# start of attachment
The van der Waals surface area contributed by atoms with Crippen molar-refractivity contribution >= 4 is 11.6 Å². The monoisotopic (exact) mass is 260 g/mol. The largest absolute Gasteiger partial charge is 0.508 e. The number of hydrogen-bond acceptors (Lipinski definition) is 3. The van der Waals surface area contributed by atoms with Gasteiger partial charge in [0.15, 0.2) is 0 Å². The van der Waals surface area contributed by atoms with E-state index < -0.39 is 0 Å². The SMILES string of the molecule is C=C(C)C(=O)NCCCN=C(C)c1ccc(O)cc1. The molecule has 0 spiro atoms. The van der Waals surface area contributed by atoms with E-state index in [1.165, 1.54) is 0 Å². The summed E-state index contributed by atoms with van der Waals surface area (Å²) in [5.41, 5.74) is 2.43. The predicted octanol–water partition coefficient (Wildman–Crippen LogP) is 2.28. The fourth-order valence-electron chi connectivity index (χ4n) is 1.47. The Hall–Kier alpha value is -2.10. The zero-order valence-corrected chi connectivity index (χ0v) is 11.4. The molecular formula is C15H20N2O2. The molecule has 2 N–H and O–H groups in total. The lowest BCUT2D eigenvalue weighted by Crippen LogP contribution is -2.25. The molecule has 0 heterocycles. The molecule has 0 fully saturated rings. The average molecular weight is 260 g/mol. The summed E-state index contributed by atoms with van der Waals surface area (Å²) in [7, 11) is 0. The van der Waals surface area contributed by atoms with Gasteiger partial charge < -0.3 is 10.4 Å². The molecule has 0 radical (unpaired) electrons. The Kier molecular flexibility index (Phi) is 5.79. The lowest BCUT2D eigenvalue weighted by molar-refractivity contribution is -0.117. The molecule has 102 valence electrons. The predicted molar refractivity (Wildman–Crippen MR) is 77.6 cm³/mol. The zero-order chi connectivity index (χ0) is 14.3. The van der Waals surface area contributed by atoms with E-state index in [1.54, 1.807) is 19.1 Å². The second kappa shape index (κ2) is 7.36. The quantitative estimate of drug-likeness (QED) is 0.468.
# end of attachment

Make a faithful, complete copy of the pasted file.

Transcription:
The van der Waals surface area contributed by atoms with Crippen molar-refractivity contribution >= 4 is 11.6 Å². The monoisotopic (exact) mass is 260 g/mol. The largest absolute Gasteiger partial charge is 0.508 e. The number of hydrogen-bond acceptors (Lipinski definition) is 3. The van der Waals surface area contributed by atoms with Gasteiger partial charge in [0.15, 0.2) is 0 Å². The van der Waals surface area contributed by atoms with E-state index < -0.39 is 0 Å². The SMILES string of the molecule is C=C(C)C(=O)NCCCN=C(C)c1ccc(O)cc1. The molecule has 0 spiro atoms. The van der Waals surface area contributed by atoms with E-state index in [1.165, 1.54) is 0 Å². The summed E-state index contributed by atoms with van der Waals surface area (Å²) in [5.41, 5.74) is 2.43. The predicted octanol–water partition coefficient (Wildman–Crippen LogP) is 2.28. The fourth-order valence-electron chi connectivity index (χ4n) is 1.47. The Hall–Kier alpha value is -2.10. The zero-order valence-corrected chi connectivity index (χ0v) is 11.4. The molecular formula is C15H20N2O2. The molecule has 2 N–H and O–H groups in total. The lowest BCUT2D eigenvalue weighted by Crippen LogP contribution is -2.25. The molecule has 0 heterocycles. The molecule has 0 fully saturated rings. The average molecular weight is 260 g/mol. The summed E-state index contributed by atoms with van der Waals surface area (Å²) in [7, 11) is 0. The van der Waals surface area contributed by atoms with Gasteiger partial charge < -0.3 is 10.4 Å². The molecule has 0 radical (unpaired) electrons. The Kier molecular flexibility index (Phi) is 5.79. The lowest BCUT2D eigenvalue weighted by molar-refractivity contribution is -0.117. The molecule has 102 valence electrons. The predicted molar refractivity (Wildman–Crippen MR) is 77.6 cm³/mol. The zero-order chi connectivity index (χ0) is 14.3. The van der Waals surface area contributed by atoms with E-state index in [1.54, 1.807) is 19.1 Å². The second kappa shape index (κ2) is 7.36. The quantitative estimate of drug-likeness (QED) is 0.468.